Photo of artists gathering c. 1920s

Although the date is unknown, this photograph was taken at an artist’s party. Eitaro Ishigaki, second row, far left, and Yasuo Kuniyoshi, second row, fifth from the left, are shown. These photos show that Japanese artists who studied at the Art Students League in the 1920s had close contact with fellow artists working in New […]

Artists gathering Apr. 6, 1928

First row, third from right, Kiyoshi Shimizu, first row, fourth from right, Eitaro Ishigaki, second row, far right, Ayako Ishigaki, third row, second from the right, Bunpei Usui, third row, third from the right, Soichi Kakunan, third row, second from left, Yasuo Kuniyoshi It shows a joyful time of partying with fellow artists.

Kiyoshi Shimizu, Billiards, Chop Suey and Movies, c.1927 (Salons of America, 1927)

Kiyoshi Shimizu’s works often feature scenes of the city atnight, with countless billboards decorating the entrances tomovie theaters and people passing by.The New York Shimpo wrote, “Kiyoshi Shimizu has awonderful ability to take such a mundane subject matter and make it look noble. If I may make one criticism of your work, it is that […]

Noboru Foujioka, Fraternal Pleasure, c. 1927 (Salons of America, 1927)

The image shows men and women dancing to Black Bottom and Charleston in a bar that illegally operates on the black market. The subject matter of this work is the decadent aspects of Prohibition-era society. The New York Shimpo wrote, “The artist satirically captures the underbelly of society by example. However, it is a success […]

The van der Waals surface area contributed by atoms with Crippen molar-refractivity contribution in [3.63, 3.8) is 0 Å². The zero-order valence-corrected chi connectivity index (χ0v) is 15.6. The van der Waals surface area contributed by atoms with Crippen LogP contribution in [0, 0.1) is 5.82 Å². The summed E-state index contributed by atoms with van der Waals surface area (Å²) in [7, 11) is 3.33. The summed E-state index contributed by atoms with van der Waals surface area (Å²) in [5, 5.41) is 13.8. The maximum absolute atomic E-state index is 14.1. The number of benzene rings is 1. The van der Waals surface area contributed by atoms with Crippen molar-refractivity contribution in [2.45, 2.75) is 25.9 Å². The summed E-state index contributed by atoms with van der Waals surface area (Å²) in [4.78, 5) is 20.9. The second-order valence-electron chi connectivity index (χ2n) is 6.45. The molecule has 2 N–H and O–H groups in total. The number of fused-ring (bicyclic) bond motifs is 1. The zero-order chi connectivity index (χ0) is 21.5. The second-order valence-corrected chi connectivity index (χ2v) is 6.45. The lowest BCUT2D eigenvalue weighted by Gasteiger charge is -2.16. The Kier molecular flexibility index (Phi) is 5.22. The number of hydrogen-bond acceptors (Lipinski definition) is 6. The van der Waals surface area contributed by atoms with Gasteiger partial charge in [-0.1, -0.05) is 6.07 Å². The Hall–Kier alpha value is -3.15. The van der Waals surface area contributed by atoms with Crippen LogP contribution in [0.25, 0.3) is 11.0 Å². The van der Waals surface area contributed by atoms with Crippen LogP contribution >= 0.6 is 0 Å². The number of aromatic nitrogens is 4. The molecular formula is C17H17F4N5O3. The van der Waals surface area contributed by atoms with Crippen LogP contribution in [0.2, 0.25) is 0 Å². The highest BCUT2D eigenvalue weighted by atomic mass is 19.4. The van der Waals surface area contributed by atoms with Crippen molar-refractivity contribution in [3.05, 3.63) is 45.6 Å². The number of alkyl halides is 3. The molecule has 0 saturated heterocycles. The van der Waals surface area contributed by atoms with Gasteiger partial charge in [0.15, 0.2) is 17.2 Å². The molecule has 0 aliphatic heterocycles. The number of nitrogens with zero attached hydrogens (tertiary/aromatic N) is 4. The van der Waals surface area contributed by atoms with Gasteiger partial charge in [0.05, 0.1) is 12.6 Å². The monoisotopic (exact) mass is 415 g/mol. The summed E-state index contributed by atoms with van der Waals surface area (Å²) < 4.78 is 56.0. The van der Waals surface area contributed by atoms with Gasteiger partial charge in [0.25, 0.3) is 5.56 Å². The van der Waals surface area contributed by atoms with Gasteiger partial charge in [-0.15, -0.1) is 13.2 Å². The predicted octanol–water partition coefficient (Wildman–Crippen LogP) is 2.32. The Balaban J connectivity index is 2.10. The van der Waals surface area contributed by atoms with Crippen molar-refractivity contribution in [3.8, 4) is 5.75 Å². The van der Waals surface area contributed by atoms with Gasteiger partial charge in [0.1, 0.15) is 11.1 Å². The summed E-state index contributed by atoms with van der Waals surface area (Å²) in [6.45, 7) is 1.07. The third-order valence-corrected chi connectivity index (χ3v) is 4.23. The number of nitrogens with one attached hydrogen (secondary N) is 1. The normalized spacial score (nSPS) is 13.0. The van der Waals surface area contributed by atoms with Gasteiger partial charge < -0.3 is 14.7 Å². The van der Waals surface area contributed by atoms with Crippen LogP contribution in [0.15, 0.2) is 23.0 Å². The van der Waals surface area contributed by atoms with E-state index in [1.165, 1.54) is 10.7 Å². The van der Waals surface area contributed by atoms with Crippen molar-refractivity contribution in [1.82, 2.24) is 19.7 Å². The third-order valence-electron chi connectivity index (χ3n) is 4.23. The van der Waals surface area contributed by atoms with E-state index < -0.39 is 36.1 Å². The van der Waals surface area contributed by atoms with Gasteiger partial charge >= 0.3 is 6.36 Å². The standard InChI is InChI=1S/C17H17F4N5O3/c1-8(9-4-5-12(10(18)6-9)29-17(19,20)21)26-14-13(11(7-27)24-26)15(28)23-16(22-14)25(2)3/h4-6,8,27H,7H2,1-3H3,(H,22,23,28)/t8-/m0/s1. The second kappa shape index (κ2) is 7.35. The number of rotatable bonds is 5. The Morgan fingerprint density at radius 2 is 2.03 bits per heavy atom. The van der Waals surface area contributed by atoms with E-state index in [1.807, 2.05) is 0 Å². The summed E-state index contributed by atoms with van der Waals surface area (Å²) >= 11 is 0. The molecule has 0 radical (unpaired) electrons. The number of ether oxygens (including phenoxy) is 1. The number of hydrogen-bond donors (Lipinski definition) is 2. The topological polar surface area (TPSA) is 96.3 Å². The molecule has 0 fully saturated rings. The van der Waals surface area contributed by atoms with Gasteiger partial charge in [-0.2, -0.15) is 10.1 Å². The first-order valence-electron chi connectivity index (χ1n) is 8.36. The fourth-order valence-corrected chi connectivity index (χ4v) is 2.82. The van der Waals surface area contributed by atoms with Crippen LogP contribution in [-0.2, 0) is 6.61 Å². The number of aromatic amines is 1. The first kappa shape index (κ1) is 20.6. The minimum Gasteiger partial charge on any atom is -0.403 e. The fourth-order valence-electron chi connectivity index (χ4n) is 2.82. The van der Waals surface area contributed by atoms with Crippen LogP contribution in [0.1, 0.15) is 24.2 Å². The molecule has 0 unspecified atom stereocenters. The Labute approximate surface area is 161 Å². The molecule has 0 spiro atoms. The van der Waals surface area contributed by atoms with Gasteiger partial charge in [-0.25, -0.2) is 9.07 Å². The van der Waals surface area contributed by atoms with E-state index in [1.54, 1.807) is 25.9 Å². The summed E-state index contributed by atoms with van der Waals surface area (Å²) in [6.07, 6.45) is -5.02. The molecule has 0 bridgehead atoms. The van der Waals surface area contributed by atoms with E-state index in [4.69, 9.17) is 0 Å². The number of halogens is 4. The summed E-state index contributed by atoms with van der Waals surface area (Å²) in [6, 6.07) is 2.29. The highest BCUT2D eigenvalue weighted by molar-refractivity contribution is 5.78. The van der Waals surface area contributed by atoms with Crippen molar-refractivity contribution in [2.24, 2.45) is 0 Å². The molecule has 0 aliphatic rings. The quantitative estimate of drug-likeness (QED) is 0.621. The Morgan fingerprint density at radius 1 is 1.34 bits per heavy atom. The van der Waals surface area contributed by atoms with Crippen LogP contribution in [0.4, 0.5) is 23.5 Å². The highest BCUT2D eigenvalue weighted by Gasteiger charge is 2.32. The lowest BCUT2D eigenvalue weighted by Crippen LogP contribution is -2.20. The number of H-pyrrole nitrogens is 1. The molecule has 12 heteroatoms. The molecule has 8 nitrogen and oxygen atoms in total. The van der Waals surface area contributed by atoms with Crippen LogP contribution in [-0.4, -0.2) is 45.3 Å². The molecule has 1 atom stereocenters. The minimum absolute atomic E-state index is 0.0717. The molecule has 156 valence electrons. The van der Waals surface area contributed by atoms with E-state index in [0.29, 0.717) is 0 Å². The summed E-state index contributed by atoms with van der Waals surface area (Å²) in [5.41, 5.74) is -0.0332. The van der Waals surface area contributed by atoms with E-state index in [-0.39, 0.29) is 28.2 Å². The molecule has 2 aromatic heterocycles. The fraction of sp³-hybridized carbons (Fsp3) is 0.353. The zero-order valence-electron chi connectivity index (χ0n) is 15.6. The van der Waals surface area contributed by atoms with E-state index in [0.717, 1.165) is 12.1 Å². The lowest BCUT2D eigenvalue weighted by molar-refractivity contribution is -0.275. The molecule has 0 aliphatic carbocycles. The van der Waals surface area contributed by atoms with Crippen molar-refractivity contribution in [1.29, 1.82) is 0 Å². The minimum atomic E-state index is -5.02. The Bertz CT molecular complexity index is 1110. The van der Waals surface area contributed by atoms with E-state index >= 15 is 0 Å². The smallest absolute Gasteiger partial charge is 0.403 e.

Kiyoshi Shimizu, Music Shop, c. 1927 (Independent Artist Exhibition, 1927)

The 1920s was an era of mass production and massconsumption that brought economic and industrialdevelopment. The popularization of radios allowed people to listen to music at their leisure, but at the same time, many people did not have access to radios. These folks probably listened to the music coming from the storefronts. “The “music store” […]

Bumpei Usui, Ukulele, c.1928 (1928, Exhibition of the Society of Independent Artists)

Bumpei Usui had previously painted several figures on the canvas, but here we see a woman sitting on a sofa playing the ukulele. The Nichibei Jiho (The Japan-America Times) wrote, “‘Ukulele’ is a good picture of Bumpei, whose compositionsare difficult to find a focus, but ‘Ukulele’ has a focus, and therefore is coherent and shows […]

Bumpei Usui, Ctalogue, c.1928 (1928, Salons of America)

In “Girl with Cats,” a woman sits on a chair in a room with a Siamese cat, probably his pet, lying on the floor. In contrast to the brown tones of the room, the window in the back right room shows a blue sky and the buildings of New York City.